Racial Gaslighting, hides in plain sight in everyday interactions. It subtly shifts dialog from a racist topic at hand onto the accuser – forcing them to question and re-assess their own response to racism, rather than the racism itself.
“You’re being overly dramatic.”
“Are you sure it was about race?”
“I’m sure he/she didn’t mean it like that.”
Intentional or not, these types of comments trigger a spiral of self-doubt and create a convenient way to avoid uncomfortable conversations about race.
The constant questioning, twisting and undermining of what I know to be true – has had a compound negative affect upon me, manifesting in insomnia, anxiety and hefty amounts of emotional baggage. Through these works, I am exercising these demons.
This exhibition explores implicit biases facing BIPOC communities and the aesthetic armor for protection I have created to shield myself.
The show will be on view in MoCADA’s virtual exhibition hall from May 3, 2021 to July 5, 2021. Viewing link to follow. Sneak peak below…
Microaggressions are defined as subtle, intentional — and oftentimes unintentional — everyday interactions or behaviors that communicate hostile, derogatory or negative racial messages or assumptions toward historically marginalized groups.
The difference between microaggressions and overt discrimination, is that people who commit microaggressions are often unaware they are doing these things – and if you point it out to them, they say, “That wasn’t my intention, you are being too sensitive.” Which is yet another microaggression.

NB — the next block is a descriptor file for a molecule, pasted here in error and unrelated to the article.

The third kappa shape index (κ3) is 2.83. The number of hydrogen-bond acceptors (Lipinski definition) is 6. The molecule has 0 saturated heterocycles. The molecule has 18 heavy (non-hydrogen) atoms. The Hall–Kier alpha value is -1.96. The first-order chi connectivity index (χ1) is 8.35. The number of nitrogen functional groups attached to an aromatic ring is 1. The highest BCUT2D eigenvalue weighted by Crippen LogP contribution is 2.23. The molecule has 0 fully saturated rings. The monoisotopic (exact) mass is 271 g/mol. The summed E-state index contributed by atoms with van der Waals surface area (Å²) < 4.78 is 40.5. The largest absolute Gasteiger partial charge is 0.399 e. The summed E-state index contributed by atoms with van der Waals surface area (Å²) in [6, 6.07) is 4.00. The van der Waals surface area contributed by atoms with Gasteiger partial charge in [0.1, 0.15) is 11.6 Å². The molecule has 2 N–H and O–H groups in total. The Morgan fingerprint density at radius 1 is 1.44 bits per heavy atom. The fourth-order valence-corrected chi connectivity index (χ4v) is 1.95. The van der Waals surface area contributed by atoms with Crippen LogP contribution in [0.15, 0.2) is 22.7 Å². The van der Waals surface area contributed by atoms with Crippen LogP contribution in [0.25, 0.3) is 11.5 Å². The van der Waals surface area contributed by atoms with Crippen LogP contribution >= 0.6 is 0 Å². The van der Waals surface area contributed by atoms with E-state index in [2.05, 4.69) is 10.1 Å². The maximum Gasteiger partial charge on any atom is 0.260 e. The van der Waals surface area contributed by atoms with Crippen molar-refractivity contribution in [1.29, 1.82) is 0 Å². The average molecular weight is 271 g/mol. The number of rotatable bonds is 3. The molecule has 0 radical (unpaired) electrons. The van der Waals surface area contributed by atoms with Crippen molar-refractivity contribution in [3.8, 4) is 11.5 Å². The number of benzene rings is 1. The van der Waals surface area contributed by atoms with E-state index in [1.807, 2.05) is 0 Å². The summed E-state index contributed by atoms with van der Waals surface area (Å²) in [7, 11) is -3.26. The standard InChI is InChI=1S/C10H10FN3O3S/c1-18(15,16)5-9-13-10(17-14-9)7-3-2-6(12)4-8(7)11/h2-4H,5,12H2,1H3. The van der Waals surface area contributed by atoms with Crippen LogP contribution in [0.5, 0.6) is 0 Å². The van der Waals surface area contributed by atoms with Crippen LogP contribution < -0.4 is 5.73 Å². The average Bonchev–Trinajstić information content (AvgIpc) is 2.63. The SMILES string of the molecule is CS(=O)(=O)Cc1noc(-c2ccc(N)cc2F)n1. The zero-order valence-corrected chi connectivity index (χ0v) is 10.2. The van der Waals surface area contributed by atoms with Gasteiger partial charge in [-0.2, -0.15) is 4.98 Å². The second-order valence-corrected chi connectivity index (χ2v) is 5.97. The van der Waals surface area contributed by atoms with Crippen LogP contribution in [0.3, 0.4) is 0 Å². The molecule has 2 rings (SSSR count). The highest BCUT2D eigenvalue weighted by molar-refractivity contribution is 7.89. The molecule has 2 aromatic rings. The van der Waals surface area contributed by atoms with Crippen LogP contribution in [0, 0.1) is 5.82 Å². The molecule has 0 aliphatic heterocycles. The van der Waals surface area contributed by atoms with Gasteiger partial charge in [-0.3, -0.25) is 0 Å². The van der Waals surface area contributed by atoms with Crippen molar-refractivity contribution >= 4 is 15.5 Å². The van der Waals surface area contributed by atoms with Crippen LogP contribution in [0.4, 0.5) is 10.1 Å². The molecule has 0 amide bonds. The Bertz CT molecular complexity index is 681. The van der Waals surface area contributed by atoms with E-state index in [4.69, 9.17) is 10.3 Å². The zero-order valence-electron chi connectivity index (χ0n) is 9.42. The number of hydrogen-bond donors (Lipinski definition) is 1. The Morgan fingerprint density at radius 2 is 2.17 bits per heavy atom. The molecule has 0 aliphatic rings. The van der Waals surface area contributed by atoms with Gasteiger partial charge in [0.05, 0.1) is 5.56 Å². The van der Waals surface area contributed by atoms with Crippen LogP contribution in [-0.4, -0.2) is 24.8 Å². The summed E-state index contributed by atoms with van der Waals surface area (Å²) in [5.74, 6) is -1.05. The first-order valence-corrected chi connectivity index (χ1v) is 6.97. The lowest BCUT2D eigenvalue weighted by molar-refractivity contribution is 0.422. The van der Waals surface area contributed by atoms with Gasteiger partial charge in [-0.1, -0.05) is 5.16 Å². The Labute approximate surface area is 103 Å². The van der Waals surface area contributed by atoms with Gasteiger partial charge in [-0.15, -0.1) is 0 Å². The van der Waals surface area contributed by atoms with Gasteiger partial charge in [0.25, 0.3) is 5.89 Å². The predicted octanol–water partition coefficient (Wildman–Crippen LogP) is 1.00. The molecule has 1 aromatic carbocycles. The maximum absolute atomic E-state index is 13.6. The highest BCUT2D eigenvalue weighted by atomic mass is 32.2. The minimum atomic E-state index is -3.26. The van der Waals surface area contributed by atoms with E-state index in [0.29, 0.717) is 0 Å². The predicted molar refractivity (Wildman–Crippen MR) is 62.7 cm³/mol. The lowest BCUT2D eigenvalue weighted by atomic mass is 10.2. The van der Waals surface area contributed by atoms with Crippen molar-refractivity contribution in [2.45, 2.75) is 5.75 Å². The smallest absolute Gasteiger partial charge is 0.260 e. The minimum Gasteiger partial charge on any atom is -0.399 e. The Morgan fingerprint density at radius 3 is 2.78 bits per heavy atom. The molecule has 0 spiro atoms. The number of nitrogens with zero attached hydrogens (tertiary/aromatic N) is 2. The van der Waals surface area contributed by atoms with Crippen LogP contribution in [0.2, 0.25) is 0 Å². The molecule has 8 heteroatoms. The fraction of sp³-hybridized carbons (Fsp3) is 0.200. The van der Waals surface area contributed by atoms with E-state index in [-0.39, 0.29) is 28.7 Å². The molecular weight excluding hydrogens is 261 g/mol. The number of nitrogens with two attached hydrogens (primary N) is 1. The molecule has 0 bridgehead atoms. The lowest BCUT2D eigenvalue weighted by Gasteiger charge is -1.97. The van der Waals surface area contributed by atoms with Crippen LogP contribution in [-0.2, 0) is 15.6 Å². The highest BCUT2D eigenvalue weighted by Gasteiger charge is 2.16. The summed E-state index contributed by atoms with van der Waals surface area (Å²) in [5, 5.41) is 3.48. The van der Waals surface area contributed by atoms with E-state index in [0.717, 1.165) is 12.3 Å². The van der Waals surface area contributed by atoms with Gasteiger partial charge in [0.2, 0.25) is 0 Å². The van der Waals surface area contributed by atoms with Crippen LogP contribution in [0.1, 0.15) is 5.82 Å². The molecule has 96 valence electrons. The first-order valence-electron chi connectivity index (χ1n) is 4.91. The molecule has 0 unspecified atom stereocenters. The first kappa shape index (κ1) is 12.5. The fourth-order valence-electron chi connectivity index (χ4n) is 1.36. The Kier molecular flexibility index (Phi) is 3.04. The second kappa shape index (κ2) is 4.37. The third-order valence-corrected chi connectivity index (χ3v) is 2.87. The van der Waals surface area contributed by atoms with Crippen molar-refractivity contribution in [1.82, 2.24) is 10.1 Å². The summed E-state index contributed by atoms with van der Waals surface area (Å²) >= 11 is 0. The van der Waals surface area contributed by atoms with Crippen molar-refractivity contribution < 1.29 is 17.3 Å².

I often have the experience of people touching my hair without asking first, which makes me feel like a merchandise on display. I cannot begin to tell you how many times I’ve been complimented for being “articulate.” Which presumes that black people are not usually capable of competent intellectual conversation.
The weight of these daily interactions underpins very real consequences… stress, anger, frustration, self-doubt and ultimately feelings of powerlessness and invisibility.
Created using a combination of free form weaving, knotting and wrapping techniques, I have frozen these moments with, zip ties, ribbon, yarn, paracord, cotton rope, beading and recycled fishing nets to create protective armor.